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said this on
20 Jun 2011 3:55:23 PM PDT
This is in response to Celiac Mom. As an Certified Peri- operative Nurse and a celiac patient, I have never observed nor felt any pain or discomfort either operatively or post-op endoscopy. In my experience, the average time spent in an out-patient setting is 1 hour prior and 1/2 hour in recovery room. The actual procedure is usually less than 15 minutes. I surely would want to rule out everything else prior to committing my child to a life time of such a restrictive diet.

c. kolthoff
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said this on
30 Jun 2011 7:57:09 AM PDT
I just spent two months recovering from a severe hemorrhage and almost went into shock caused by a duodenal biopsy during a simple endoscopy! It was done with the intention to diagnose celiac disease. A simple, everyday test STILL can cause ill effects.

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said this on
20 Jun 2011 11:34:46 PM PDT
Right on Celiac Mom! I was very fortunate when I was diagnosed. The blood screen came back positive. The doctor said we could do a biopsy, but, seeing as I already had a lot of inflammation, she personally didn't see the point in adding to it with a biopsy. "If you strictly follow the diet for four months, you'll know whether you improve or not." And she was right. This article just shows what a crock it is that endoscopies are considered the "gold standard" of diagnosis. The diagnostic protocol is spelled out by gastroenterologists. And they certainly aren't going to declare that one of their most profitable procedures isn't necessary. It's worth noting that the doctor I saw wasn't a gastroenterologist and her income didn't depend upon endoscopies.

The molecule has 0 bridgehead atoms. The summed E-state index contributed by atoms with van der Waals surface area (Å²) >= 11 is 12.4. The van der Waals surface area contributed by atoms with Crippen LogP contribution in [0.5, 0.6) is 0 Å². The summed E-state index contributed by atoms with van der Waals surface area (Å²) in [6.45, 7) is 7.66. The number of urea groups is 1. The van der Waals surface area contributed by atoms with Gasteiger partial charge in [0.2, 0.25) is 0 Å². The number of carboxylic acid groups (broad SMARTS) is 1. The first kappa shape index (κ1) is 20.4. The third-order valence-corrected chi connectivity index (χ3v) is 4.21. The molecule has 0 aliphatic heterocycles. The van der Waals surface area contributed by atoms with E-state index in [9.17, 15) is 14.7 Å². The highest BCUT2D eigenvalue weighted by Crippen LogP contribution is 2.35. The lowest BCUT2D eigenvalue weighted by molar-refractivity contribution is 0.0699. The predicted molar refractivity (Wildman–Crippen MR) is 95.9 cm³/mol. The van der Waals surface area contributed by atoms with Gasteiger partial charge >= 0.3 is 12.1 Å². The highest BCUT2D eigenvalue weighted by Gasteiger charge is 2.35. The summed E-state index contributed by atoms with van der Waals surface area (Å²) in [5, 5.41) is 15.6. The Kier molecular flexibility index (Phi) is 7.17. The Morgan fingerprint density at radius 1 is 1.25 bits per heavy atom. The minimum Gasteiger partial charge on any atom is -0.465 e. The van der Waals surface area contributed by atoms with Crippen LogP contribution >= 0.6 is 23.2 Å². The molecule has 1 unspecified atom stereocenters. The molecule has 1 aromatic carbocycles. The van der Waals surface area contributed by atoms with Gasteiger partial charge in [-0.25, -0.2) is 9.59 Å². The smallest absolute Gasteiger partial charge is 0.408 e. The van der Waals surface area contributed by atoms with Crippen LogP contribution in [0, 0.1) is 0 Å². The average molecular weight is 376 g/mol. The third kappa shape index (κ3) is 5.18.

mike libbey

said this on
06 Sep 2013 6:14:51 AM PDT
Biopsy to confirm a blood test are not 100%. If the child is correctly diagnozed then it is necessary to determine if family members are affected by this disease.

Cynthia R.
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said this on
20 Jun 2011 1:44:12 PM PDT
I just got diagnosed with celiac in March of this year, and for one I am relieved to finally have a name to what I have. The Endoscopy and biopsy that they did on my small intestine was not painful at all and I wouldn't even know that they had done anything at all!! Thanks to I'm getting lots of information, and It's helped me out a million! Thanks.

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said this on
30 Jun 2011 4:19:39 PM PDT
I tested positive on my blood test over a month ago. I saw the GI today and found out that I have to get an endoscopy and colonoscopy. The thing that worries me is that I was told to add gluten to my diet 2 weeks before endoscopy and biopsy. I had been doing really well on gluten-free diet but how am I going to handle the effects of eating gluten? I don't want to be calling in to work. I know I have to take day off for tests.